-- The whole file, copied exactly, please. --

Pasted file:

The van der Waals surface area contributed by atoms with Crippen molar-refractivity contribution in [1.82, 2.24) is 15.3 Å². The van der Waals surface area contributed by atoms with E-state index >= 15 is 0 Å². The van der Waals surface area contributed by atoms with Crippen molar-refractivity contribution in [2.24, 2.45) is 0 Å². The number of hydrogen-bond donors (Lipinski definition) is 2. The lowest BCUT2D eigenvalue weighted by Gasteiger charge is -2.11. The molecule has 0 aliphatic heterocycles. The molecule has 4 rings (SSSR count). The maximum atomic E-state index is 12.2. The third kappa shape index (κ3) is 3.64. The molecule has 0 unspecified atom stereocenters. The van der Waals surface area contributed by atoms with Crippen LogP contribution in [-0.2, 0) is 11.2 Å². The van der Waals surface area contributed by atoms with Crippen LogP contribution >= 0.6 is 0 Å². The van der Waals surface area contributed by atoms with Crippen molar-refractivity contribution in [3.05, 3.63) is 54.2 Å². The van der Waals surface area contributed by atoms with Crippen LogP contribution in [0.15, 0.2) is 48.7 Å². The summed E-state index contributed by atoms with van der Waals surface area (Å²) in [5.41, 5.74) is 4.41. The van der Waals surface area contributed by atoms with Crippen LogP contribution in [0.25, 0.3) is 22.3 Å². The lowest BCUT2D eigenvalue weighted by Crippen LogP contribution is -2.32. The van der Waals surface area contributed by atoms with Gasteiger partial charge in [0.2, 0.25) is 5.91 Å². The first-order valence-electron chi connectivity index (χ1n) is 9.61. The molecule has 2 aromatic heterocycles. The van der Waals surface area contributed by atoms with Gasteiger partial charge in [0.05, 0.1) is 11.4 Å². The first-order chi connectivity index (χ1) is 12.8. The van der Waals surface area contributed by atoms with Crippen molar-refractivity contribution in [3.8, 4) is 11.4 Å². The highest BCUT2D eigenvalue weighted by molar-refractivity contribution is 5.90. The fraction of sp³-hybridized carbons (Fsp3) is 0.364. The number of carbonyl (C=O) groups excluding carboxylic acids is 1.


The van der Waals surface area contributed by atoms with Crippen molar-refractivity contribution in [1.82, 2.24) is 15.3 Å². The van der Waals surface area contributed by atoms with E-state index >= 15 is 0 Å². The van der Waals surface area contributed by atoms with Crippen molar-refractivity contribution in [2.24, 2.45) is 0 Å². The number of hydrogen-bond donors (Lipinski definition) is 2. The lowest BCUT2D eigenvalue weighted by Gasteiger charge is -2.11. The molecule has 0 aliphatic heterocycles. The molecule has 4 rings (SSSR count). The maximum atomic E-state index is 12.2. The third kappa shape index (κ3) is 3.64. The molecule has 0 unspecified atom stereocenters. The van der Waals surface area contributed by atoms with Crippen LogP contribution in [-0.2, 0) is 11.2 Å². The van der Waals surface area contributed by atoms with Crippen LogP contribution >= 0.6 is 0 Å². The van der Waals surface area contributed by atoms with Crippen molar-refractivity contribution in [3.05, 3.63) is 54.2 Å². The van der Waals surface area contributed by atoms with Crippen LogP contribution in [0.15, 0.2) is 48.7 Å². The summed E-state index contributed by atoms with van der Waals surface area (Å²) in [5.41, 5.74) is 4.41. The van der Waals surface area contributed by atoms with Crippen LogP contribution in [0.25, 0.3) is 22.3 Å². The lowest BCUT2D eigenvalue weighted by Crippen LogP contribution is -2.32. The van der Waals surface area contributed by atoms with Gasteiger partial charge in [0.2, 0.25) is 5.91 Å². The first-order valence-electron chi connectivity index (χ1n) is 9.61. The molecule has 2 aromatic heterocycles. The van der Waals surface area contributed by atoms with Gasteiger partial charge in [0.05, 0.1) is 11.4 Å². The first-order chi connectivity index (χ1) is 12.8. The van der Waals surface area contributed by atoms with Crippen molar-refractivity contribution in [3.8, 4) is 11.4 Å². The highest BCUT2D eigenvalue weighted by molar-refractivity contribution is 5.90. The fraction of sp³-hybridized carbons (Fsp3) is 0.364. The number of carbonyl (C=O) groups excluding carboxylic acids is 1.